Illinois Court Gives Agency Law Tutorial In Commercial Lease Fight

Three agency law issues that I regularly encounter in commercial litigation practice are (1) authority, (2) ratification and (3) a contract that doesn’t identify a valid entity.

The authority question posed is whether an individual – typically a company employee or independent contractor – can bind the company by the individual’s conduct.

Ratification applies where a corporate principal accepts the benefits of an agent’s unauthorized conduct.

The third, “unclear party” issue arises where a contract is signed by an individual on behalf of an unsueable entity such as a street address (i.e. “Tenant: 15 S. Wacker Drive”) or a generic business name with no “Inc.”, “Ltd.” or “LLC” designation.

Cove Management v. AFLAC, Inc. 2013 IL.App (1st) 120884, features all of these in a commercial lease dispute involving a large insurance company.

The lease designated the company as “tenant” but was signed by an independent  (non employee) sales agent.  After a lease default, the plaintiff landlord sued the company to recover rent damages.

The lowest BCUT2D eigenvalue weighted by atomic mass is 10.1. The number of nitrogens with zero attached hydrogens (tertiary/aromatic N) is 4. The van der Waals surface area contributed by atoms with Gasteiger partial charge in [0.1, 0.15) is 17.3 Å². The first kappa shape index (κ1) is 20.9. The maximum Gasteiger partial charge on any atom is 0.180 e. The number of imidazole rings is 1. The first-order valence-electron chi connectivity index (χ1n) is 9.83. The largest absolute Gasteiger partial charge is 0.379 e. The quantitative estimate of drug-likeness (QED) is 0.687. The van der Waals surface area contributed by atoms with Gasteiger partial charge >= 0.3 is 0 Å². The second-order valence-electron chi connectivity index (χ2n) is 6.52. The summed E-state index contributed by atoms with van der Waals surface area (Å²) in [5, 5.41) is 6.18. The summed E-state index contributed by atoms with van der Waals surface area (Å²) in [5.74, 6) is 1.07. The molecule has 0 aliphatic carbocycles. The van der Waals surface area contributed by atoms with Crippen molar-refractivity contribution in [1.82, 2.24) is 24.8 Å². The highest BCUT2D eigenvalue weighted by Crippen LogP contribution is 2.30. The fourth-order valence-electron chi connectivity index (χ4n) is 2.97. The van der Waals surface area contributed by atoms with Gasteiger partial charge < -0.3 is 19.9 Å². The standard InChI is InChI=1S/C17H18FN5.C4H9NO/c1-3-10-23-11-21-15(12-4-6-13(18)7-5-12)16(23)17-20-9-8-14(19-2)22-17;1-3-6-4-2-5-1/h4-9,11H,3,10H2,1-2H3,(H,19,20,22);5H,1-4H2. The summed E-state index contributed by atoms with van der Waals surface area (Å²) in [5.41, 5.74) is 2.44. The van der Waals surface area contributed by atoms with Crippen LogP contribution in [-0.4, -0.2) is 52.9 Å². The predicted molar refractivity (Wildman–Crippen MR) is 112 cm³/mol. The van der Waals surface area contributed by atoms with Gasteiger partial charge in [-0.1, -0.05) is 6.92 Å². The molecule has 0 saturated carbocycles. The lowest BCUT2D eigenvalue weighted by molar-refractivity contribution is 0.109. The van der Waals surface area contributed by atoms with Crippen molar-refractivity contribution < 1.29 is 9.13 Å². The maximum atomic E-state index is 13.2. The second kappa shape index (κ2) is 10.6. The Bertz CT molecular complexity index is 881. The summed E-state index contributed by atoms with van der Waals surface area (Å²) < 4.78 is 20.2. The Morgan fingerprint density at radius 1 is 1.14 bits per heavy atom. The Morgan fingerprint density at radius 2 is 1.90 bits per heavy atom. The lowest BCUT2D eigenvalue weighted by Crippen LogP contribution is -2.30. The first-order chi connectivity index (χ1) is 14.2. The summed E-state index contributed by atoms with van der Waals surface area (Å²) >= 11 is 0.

The trial court dismissed the suit, buying the company’s argument that the agent who signed the lease wasn’t authorized to sign on the company’s behalf.  The landlord appealed.

Held: Affirmed.

Rules/Reasoning:

Even though the agent used business cards, envelopes and stationery submitted that bore the company colors and logo, it wasn’t enough to saddle the company with lease liability.

The Court rejected this argument as it laid out the operative Illinois agency rules:

An agent’s authority to bind a principal can be actual or apparent;

Actual authority can be express or implied;

Express authority is authority explicitly granted to the an agent by the principal, while implied authority is proven circumstantially based on the nature of the agent’s position;

Apparent authority is authority imposed by law – regardless of whether there is actual (express or implied) authority – based on a principal holding out an agent as having authority to bind the principal;